Slam Dunk Festival celebrated its tenth year across Leeds city centre.
With more than 60 acts on the line-up spread across a mix of indoor and outdoor stages across town, Slam Dunk turned the centre of Leeds into a pop-punk haven.
The crowd this year seemed to have increased upon previous years, with longer winding queues outside the O2 Academy and Leeds Beckett Union, causing some of those who hadn’t made their way early enough to miss a few acts.
Opening the festival Moose Blood drew the biggest crowd we’ve ever seen for a Slam Dunk opener. Jumping from last year’s Fresh Blood Stage, there was high anticipation for the band who will release their new studio album in August. Songs including ‘Bukowski’ and ‘Gum’ drew the biggest crowd reaction as the set proved the guys were the perfect choice to kickstart the festival. They could return next year to a much later slot in the day with ease.
Sticking with the main stage Young Guns maintained the high energy starting their summer festival run in Leeds. With frontman Gustav Wood’s cracking vocals and a clear band bond, the guys had the crowd rocking into the afternoon.
Pop-punk favourites Mayday Parade are no strangers to a festival stage and looked completely at ease with the Slam Dunk crowd. The band glided their way through the set packed with classics including ‘Jamie All Over’ and ‘Jersey’ as the sun was in full force.
Heading over to the Atlas Stage, We Came As Romans showcased their rock blend to an appreciative crowd outside the O2 Academy. The perfect setting for a high energy headbang, the band stormed the stage for their debut appearance at Slam Dunk leaving their mark on the Leeds crowd.
Stepping out from the sunshine and into the O2 Academy for the Key Club stage, Real Friends arrived at Slam Dunk fresh from the release of ‘The Home Inside My Head’. Treating fans to tracks from their new release, the crowd were singing and dancing along with highlights ‘Colder Quicker’ and ‘I’ve Given Up On You’ with fans clambering onto each others shoulders for a singalong.
Baa Bar this year was home to the acoustic stage which was packed to the doors throughout the festival. We headed by for awaydays acoustic set with the band’s frontman Jono Yates. His down-to-earth attitude was easily winning over the crowd as he showcased tracks from the band’s recent self-titled EP release.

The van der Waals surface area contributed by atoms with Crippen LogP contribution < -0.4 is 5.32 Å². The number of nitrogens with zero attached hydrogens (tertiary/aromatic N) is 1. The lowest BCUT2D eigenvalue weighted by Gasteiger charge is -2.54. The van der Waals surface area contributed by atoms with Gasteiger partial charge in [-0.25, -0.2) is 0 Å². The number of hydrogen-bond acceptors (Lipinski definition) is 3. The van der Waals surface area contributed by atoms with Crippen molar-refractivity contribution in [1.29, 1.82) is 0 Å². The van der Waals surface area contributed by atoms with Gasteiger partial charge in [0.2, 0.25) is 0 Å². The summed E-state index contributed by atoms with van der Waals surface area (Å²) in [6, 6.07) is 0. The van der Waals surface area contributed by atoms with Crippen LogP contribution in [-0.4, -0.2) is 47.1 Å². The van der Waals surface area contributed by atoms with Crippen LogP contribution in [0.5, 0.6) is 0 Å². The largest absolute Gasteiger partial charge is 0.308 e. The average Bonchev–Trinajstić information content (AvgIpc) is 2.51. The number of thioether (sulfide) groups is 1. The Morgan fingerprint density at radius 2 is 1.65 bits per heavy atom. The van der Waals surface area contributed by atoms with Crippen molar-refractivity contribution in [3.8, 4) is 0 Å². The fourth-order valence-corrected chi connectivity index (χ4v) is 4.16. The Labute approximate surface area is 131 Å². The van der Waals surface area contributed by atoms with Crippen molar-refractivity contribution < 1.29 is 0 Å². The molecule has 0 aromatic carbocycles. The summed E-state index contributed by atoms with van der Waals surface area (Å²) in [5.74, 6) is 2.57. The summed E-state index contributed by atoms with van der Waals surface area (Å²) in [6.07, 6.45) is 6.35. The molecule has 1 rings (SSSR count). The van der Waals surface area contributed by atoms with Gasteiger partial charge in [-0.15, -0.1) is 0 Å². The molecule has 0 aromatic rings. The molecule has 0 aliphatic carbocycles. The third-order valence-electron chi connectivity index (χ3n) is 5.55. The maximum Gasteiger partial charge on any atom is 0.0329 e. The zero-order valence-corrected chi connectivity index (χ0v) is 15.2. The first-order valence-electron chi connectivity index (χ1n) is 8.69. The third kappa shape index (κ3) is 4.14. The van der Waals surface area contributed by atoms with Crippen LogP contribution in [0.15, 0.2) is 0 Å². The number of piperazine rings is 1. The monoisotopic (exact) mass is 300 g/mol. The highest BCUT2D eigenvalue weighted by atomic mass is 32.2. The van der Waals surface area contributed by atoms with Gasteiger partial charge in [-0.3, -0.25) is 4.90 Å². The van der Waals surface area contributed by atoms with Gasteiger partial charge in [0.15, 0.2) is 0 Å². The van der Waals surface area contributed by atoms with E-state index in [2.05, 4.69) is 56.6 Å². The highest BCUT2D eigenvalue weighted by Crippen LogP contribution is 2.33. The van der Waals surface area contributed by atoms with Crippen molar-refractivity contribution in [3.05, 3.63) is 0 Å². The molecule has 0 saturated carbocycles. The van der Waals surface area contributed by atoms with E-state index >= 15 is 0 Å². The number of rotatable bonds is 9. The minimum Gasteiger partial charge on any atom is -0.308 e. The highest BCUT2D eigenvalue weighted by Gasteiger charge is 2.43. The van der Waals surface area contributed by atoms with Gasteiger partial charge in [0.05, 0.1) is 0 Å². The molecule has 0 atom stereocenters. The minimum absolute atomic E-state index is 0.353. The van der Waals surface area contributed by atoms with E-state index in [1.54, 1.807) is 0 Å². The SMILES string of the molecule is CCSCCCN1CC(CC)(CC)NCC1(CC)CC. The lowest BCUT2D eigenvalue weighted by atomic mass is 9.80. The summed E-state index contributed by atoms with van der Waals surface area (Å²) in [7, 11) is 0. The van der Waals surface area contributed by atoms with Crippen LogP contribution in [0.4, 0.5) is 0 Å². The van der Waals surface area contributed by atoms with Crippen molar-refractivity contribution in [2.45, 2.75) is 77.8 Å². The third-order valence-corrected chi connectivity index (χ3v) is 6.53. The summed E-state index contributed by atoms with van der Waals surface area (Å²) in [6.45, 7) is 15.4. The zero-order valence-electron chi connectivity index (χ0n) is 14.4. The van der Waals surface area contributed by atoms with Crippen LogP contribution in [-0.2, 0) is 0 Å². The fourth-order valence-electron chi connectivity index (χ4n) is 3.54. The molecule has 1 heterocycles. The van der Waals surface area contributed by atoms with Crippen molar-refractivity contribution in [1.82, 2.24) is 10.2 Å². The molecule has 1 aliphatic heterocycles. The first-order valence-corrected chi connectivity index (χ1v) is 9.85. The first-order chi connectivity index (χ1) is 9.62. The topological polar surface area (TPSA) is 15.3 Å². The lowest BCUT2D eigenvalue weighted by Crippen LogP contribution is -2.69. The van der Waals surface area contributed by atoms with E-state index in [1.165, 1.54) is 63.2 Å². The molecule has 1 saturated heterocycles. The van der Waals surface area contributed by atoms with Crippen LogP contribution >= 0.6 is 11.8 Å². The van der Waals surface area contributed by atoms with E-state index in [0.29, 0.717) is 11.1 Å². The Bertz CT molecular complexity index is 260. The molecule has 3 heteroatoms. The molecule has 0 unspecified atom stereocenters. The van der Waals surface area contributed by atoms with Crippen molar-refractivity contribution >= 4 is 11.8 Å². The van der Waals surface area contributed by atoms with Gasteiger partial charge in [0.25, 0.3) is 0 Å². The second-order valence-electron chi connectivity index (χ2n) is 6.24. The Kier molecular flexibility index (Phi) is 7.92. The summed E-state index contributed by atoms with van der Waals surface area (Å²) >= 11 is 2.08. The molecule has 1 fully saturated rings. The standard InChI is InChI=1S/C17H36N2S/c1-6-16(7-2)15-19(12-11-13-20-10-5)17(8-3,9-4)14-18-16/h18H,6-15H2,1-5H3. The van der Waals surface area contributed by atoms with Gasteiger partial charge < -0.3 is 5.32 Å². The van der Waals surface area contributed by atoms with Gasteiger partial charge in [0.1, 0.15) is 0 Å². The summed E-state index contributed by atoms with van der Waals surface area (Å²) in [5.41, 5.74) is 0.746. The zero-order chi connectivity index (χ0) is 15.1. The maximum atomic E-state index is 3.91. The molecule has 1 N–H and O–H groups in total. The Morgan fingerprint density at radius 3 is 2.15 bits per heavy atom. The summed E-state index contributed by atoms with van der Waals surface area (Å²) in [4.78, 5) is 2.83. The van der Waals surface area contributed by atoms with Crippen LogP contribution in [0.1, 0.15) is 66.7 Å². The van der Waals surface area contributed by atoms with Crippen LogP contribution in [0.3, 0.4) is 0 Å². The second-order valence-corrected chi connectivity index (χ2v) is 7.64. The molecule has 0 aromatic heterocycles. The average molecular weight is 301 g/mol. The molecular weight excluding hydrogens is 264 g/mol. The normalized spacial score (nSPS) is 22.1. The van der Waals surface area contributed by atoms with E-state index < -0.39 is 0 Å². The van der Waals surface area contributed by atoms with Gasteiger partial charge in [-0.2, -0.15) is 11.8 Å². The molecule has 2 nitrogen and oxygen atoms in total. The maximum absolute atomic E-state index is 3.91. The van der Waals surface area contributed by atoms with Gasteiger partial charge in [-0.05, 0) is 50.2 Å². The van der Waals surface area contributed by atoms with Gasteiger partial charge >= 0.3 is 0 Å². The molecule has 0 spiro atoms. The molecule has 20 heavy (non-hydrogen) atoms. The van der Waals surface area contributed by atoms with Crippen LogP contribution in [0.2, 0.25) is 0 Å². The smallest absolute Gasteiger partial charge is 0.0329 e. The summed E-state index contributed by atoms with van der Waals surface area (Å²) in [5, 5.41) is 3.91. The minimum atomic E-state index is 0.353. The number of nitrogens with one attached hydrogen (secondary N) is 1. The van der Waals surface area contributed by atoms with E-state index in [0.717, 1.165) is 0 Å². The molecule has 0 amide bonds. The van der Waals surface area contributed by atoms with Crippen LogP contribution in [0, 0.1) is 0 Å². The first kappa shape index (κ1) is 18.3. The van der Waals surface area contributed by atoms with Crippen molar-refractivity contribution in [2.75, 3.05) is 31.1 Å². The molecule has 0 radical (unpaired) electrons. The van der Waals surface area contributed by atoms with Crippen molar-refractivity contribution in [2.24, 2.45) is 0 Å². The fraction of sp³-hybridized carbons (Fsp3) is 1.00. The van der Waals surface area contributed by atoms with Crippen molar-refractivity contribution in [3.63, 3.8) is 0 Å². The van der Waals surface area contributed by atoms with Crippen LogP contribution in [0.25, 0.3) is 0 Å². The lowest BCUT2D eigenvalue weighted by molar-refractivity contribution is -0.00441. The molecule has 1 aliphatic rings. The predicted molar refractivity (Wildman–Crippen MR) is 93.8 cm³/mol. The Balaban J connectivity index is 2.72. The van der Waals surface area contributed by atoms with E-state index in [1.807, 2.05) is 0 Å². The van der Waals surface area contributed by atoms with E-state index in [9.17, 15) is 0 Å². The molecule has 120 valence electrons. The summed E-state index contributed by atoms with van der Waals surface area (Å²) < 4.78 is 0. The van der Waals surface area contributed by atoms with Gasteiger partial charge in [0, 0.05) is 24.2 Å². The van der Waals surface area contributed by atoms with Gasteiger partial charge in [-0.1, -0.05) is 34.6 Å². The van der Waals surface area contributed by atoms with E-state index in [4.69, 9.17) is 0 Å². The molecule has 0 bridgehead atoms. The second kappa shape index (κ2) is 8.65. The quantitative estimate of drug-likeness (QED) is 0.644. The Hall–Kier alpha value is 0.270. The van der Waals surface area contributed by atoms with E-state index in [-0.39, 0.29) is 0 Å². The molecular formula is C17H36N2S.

Back for some main stage action, Mallory Knox had mosh pits aplenty making the stage their own. The bass, however, was rather loud during their set, overpowering many of the songs from the back of the crowd. Highlights included ‘Dare You’ and ‘Beggars’.
For those who wanted a break from the live mayhem, this year Uprawr had taken over an underground car park for their dance party. From guest DJ sets to Uprawr’s finest throughout the day, entering the car park transported you to straight into a club with tunes blasting and drinks flowing beneath the main action at the festival .
Taking it old school, New Found Glory provided plenty of singalong moments in the sunshine. No mean feat considering the band have been doing this for 20 years and still manage to attract huge crowds who are yelling every lyric back. From ‘My Friends Over You’ to ‘Ready & Willing’, the band showcased exactly how to put on a pop-punk show.
A huge crowd gathered to catch Issues as they packed the road outside the O2 Academy with their high energy set. The crowd was singing along within the first track as the band made themselves at home with a fuller production despite the smaller stage. Highlights in the set included ‘Never Lose Your Flames’ and ‘Mad At Myself’.
As night descended it was time for headliners Panic! At The Disco to takeover the main stage. Turning it into a theatrical spectacle, the band were the perfect headliners for Slam Dunk’s tenth anniversary. The sound however did have a few issues with the crowd overpowering the band from the back of the crowd.
Taking the time to showcase newer material from their 2016 ‘Death of a Bachelor’ album release alongside old favourites from their first album 2005’s ‘A Fever You Can’t Sweat Out’, which drew the biggest crowd reactions, the band’s set blended together with ease thanks to frontman Brendon Urie.
It was hard not to fall in love with P!ATD. As Brendon’s flawless vocals guided you through the night as he leapt around the stage, with added backflips and jumps, showcasing his strong vocal range from poppier tracks through to metalcore snippet ‘Positive Hardcore Thursday’.
With their hits including ‘Time To Dance’ and ‘I Write Sins Not Tragedies’ squeezed into the set, pints and hands were in the air as the crowd’s singing almost overpowered the band, particularly during the band’s unique cover of Queen’s ‘Bohemian Rhapsody’.
As they rocked through the night providing the perfect festival headline set with blasts of fire and a sprinkling of glitter, for those who hadn’t managed to see the band live over the last 11 years it was well worth the wait.
Slam Dunk was the perfect festival to kickstart summer. With a fantastic mix of bands on the line-up providing something for all music tastes, the festival continues to secure its slot as one of our favourites year-upon-year. The tenth anniversary proved there is no stopping Slam Dunk and who knows what the next ten years will hold!
// Take a look at our full coverage of Slam Dunk Festival! //